This article is the third part in a series of three articles about sensors used by the automotive industry to allow perception on autonomous vehicles.

RGB cameras, LiDARs and Radars are the three main sensors used by the automotive industry to maintain the perception for autonomous vehicles at various levels of autonomy. Each of these three different methods in ADAS Technology has advantages and disadvantages, so that the ideal system would be a combination of all three.


Radar technology may be used to complete the information coming from the other sensors. It transmits high frequency radio waves to get range, direction and velocity of objects. It works under any weather condition and at night. One of its shortcomings is that it does not identify small features. Radars are already used today to control Adaptive Cruise Control (ACC): they measure successfully the front distance to other cars and adapts to their speed.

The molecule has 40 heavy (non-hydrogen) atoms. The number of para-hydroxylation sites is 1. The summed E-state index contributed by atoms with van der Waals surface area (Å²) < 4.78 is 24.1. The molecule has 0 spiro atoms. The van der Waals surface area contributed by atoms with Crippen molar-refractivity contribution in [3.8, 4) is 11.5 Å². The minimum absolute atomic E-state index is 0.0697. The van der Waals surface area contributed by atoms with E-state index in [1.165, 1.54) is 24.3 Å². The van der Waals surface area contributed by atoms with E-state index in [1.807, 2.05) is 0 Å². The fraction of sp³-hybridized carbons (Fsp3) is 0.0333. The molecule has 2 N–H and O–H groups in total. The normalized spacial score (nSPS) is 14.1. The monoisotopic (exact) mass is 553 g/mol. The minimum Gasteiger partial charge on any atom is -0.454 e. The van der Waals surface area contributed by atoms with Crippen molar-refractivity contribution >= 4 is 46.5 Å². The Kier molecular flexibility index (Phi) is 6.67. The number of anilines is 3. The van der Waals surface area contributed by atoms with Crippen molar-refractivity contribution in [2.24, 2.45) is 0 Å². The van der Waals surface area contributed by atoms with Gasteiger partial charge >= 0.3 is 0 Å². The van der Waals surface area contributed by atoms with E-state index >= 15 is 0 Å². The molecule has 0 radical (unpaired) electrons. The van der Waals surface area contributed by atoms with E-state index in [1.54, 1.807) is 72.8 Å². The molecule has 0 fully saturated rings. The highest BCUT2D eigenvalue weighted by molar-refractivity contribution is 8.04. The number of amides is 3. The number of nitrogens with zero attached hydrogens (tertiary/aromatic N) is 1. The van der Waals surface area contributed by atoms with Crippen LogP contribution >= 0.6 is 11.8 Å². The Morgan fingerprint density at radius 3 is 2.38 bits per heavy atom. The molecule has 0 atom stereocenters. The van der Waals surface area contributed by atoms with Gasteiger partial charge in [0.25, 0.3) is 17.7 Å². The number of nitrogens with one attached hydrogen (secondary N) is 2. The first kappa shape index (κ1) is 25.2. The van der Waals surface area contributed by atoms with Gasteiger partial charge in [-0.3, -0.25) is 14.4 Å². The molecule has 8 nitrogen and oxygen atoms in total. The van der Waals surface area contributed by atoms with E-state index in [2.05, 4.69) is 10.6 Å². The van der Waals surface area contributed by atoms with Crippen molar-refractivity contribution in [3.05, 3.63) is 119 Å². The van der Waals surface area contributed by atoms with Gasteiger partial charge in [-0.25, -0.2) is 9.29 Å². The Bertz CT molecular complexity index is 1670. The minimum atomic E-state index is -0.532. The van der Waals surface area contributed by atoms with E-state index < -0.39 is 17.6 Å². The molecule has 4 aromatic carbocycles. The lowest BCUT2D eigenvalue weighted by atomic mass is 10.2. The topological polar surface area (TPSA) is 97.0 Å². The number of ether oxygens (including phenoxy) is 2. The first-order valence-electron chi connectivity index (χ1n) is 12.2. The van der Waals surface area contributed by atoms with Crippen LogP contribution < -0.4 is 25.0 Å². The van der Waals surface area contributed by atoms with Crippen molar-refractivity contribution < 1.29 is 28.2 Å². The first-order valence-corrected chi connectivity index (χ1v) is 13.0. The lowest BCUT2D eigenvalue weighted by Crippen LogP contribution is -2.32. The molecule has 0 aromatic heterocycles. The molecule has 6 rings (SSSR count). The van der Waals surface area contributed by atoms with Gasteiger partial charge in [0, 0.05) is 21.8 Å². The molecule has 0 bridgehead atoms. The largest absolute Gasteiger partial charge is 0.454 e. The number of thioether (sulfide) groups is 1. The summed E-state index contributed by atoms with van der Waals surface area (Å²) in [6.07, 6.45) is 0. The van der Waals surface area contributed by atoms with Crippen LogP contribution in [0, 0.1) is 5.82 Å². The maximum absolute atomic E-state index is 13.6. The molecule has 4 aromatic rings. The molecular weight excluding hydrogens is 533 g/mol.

We started by saying that each sensor’s disadvantage can be handled by a combination (fusion) of their data. Sensor fusion is achieved by one central computer that integrates all the information it receives to form a complete view (perception). For example: When LIDAR shows a set of dots at some distance, RGB camera’s image is used to identify the object using features and colors. To overcome the heavy data sets produced by the sensors, some systems today are using edge CPUs. They are located on the sensors, performing an initial process work (generally compression of data), so that the central computer can do the fusion and the analysis faster and more efficiently.

Read the first article (about RGB cameras) and the second article (about LiDARs) in this series about sensors for ADAS. RSIP Vision‘s engineers are expert in autonomous driving and ADAS technology. Call us and we will help you with your ADAS technology project.

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